Could the idea of willpower be a hoax?
Willpower is an American holy grail: control your impulse, control your actions, control your life. Willpower is the American Dream: “pick yourself up from your bootstraps,” “build your own destiny.”
As a lead coach of a 100+ student college, I’ve heard dozens of students lament over shortcomings of their willpower. “I can’t motivate myself” “I can’t change my habits.”
After a years of complaints, I asked, “Could we be thinking about the concept of Willpower all wrong?”
I decided to design some experiments. What I discovered surprised me.
The whole concept may be misguiding.
Origins of Willpower
"Once you make a decision, the universe conspires to make it happen." - Ralph Waldo Emerson
In 1830, a young Ralph Waldo Emerson sat next to his sick wife. Faced with her mortality, he began to work on an essay. The resulting Self Reliance praises the power of individuals to take responsibility over their life. This idea spawned the Transcendentalism movement and the need for willpower.
In the 1990s, researcher Roy Baumeister began to research the concept. His experiments observed that people quit faster, perform worse, and become passive in tasks that require high willpower. He concluded that our willpower is a limited resource and can be used up from a common source. He coauthored a book with New York Times columnist John Tierney, whom I had on my podcast. I learned through our conversation that willpower is behind many modern movements such as Life Hacking, Essentialism, and more. The narrative on willpower is set. Or is it?
The Problem with Willpower: Internal Conflict
Take these 3 examples that require willpower:
- not eating the cookie in the office
- getting up early to go to the gym
- having a hard conversation with a friend
Each example is based on a model of internal conflict: part of you wants to do the healthy things, but part of you wants to eat sugar, lay on the couch, and retreat to be alone. This portrayal of internal conflict is the core problem with the willpower model: it framed our problems as a draining battle when in reality we can take a more frictionless approach.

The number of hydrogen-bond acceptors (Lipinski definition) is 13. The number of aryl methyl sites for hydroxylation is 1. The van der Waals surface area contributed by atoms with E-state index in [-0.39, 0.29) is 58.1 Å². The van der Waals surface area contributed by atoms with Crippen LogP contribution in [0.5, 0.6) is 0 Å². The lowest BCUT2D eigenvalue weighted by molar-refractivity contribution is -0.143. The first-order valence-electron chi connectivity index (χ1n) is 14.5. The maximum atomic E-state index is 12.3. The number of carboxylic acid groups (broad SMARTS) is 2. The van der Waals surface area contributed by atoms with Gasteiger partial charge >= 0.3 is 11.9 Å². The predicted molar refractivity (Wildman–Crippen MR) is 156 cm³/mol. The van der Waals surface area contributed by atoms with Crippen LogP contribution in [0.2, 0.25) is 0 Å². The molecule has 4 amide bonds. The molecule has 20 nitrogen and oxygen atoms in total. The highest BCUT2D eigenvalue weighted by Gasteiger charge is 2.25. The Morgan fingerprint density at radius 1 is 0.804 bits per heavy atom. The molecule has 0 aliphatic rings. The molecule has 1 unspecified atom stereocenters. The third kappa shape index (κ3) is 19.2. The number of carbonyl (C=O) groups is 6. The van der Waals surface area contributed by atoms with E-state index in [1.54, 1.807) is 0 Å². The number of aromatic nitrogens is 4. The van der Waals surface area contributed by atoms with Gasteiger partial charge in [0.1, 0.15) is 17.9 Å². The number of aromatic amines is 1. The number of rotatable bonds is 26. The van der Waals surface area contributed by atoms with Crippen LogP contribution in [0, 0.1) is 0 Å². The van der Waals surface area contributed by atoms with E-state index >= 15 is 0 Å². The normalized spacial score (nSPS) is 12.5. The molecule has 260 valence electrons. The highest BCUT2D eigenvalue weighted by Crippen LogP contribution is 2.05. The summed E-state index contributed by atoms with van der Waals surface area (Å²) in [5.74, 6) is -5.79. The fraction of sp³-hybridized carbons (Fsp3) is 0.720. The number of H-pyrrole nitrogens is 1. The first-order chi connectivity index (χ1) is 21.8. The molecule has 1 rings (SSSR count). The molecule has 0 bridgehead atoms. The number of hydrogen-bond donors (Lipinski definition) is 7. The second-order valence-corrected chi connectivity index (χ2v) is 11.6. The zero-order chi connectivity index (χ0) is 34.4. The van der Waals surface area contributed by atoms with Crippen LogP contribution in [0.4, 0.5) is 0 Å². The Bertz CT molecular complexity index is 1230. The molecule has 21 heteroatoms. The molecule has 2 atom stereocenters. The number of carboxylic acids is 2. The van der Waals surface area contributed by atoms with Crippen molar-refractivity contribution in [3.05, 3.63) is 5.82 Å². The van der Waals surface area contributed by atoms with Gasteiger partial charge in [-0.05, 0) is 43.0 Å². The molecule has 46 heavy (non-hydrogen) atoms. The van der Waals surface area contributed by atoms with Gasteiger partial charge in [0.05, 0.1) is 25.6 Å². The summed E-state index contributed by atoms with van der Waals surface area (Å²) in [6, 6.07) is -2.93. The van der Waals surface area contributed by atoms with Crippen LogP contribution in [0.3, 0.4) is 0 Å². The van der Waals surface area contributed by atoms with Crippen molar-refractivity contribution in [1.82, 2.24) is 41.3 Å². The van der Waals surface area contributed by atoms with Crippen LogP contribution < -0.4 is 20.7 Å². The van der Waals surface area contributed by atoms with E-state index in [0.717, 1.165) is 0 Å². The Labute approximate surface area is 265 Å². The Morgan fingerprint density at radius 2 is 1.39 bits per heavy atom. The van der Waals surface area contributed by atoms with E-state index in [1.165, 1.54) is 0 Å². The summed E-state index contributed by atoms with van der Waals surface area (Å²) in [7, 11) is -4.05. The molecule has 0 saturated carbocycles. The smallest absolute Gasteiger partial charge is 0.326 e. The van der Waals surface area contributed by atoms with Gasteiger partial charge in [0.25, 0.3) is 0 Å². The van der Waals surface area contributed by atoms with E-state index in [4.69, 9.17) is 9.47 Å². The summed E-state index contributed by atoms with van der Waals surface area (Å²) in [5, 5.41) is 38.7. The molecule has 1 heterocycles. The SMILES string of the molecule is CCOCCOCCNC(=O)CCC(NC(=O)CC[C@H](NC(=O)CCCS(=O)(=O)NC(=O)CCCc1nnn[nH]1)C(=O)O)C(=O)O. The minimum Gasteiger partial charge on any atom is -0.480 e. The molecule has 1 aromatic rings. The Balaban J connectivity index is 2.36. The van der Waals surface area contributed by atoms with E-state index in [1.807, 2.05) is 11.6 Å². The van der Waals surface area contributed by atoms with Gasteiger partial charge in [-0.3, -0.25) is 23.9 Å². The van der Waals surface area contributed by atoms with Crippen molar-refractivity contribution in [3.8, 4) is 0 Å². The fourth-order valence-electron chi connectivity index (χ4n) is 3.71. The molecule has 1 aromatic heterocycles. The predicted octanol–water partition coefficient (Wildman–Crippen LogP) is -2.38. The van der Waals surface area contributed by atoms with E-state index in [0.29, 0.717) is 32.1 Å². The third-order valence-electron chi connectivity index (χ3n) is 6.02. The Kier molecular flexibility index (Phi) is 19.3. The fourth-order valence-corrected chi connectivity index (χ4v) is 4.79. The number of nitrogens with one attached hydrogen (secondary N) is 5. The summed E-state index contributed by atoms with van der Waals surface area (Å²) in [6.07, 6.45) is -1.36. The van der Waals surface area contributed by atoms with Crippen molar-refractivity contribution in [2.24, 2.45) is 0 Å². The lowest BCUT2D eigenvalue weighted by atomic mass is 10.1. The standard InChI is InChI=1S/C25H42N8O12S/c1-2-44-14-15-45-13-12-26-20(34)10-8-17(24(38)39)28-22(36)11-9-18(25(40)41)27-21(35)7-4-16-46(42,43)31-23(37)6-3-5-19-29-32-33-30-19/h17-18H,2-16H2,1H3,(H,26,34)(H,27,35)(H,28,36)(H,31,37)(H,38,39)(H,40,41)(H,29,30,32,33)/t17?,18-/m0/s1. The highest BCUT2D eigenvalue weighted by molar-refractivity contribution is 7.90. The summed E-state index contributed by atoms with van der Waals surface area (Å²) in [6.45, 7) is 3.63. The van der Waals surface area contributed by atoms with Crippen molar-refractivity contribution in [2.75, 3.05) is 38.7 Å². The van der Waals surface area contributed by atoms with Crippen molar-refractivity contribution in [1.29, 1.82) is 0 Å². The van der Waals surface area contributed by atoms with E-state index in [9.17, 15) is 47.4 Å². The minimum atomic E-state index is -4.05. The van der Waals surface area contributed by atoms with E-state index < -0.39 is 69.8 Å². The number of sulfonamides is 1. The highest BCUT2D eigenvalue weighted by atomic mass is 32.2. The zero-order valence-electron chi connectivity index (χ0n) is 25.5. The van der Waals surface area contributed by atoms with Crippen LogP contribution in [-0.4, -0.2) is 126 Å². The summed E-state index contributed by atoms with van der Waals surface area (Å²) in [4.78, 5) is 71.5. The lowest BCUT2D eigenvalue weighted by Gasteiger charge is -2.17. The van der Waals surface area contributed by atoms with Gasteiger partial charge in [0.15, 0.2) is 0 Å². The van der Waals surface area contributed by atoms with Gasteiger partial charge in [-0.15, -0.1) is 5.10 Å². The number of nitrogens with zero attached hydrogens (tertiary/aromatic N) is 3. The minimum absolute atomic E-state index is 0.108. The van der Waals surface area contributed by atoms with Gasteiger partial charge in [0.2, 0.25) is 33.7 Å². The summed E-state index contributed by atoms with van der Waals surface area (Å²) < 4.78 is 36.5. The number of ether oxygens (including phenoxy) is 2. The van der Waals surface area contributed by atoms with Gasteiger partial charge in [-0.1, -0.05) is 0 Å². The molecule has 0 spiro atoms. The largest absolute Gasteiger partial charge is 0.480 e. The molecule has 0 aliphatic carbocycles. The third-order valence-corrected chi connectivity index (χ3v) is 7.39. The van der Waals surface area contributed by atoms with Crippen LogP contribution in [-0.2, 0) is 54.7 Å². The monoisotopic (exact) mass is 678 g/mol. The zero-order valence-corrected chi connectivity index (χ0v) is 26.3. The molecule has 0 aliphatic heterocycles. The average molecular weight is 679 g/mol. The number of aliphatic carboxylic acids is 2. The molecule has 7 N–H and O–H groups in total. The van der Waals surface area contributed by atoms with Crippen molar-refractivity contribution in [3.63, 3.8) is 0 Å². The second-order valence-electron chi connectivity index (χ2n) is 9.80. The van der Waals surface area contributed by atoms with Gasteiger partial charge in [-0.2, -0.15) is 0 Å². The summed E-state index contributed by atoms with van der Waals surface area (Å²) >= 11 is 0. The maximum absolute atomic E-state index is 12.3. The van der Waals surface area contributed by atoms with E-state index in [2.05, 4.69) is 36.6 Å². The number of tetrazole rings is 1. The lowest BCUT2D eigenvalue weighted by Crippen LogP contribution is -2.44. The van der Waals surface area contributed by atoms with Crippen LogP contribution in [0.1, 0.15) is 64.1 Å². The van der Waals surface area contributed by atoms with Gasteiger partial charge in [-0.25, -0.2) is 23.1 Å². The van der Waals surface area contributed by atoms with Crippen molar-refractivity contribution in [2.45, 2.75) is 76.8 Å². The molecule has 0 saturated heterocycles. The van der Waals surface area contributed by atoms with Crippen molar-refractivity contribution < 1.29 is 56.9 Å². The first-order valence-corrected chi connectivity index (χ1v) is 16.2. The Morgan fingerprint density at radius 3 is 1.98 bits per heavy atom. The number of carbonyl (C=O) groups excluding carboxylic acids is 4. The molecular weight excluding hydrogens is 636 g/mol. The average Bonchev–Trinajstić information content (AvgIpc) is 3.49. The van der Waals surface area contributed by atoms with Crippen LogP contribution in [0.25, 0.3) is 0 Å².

Managing these two conflicting sides of yourself is exhausting!
Beyond Willpower: Pleasure
Here’s a better model.
My dad is an eccentrically health man. He steams broccoli and drinks the leftover green liquid afterwords. He’s 70 years old and works out so hard that he lightly moans on the exercise bike while jamming to Ariana Grande.
He does not live with internal conflict to be healthy. He’s beyond that.
Instead he learned to find pleasure in the things of which most people require “willpower”.
He changed his mind to appreciate the taste. He focuses on the biological high that results from exercise.
What we really need is not willpower to overcome our lesser selves. What we need is to discover and experience the pleasure behind what we previously wanted to “will” ourselves to do.
My dad doesn’t have to will himself to the gym because he wants to go.
Designing for Pleasure
Instead of willpower we should focus on finding pleasure in the things we want to do.
Here are three ideas:
1. Intellectual - What is the logical reason it will be valuable? What’s the logical reason you could enjoy this? What aspect of this activity do you appreciate? The goal is to be honest with yourself and appreciate new aspects of your activity.
2. Bite size experiences - do something so small you will feel like a win. To emphasize this may be VERY small. I had a friend who wanted to loose 150 points. After months of failed and shameful trips to the gym he decided to change his approach. He decided to start small: intentionally walk 5 minutes every day. He did this for a whole month. The task was so easy that he felt like a win every day. That created pleasure that carried him forward. Next month he walked 10 min intention, next month 20 min, then ran 1 min intentionally, then 5 min, 10 min, 15 min, 20 min. After two years he lost the weight because he learned to love the exercise. And, the habit stuck! This brings me to the next tip...
3. Play the long game - Like mentioned before, finding pleasure takes a while. Don’t rush!
Finding pleasure, I believe, is a better path towards empowerment, agency, and transforming your life.
I’ve began putting “willpower” in quotes. It’s something that can trigger shame, inability, and angst. Instead I focus on creating pleasure - because when you do that, the rest of the action takes care of itself.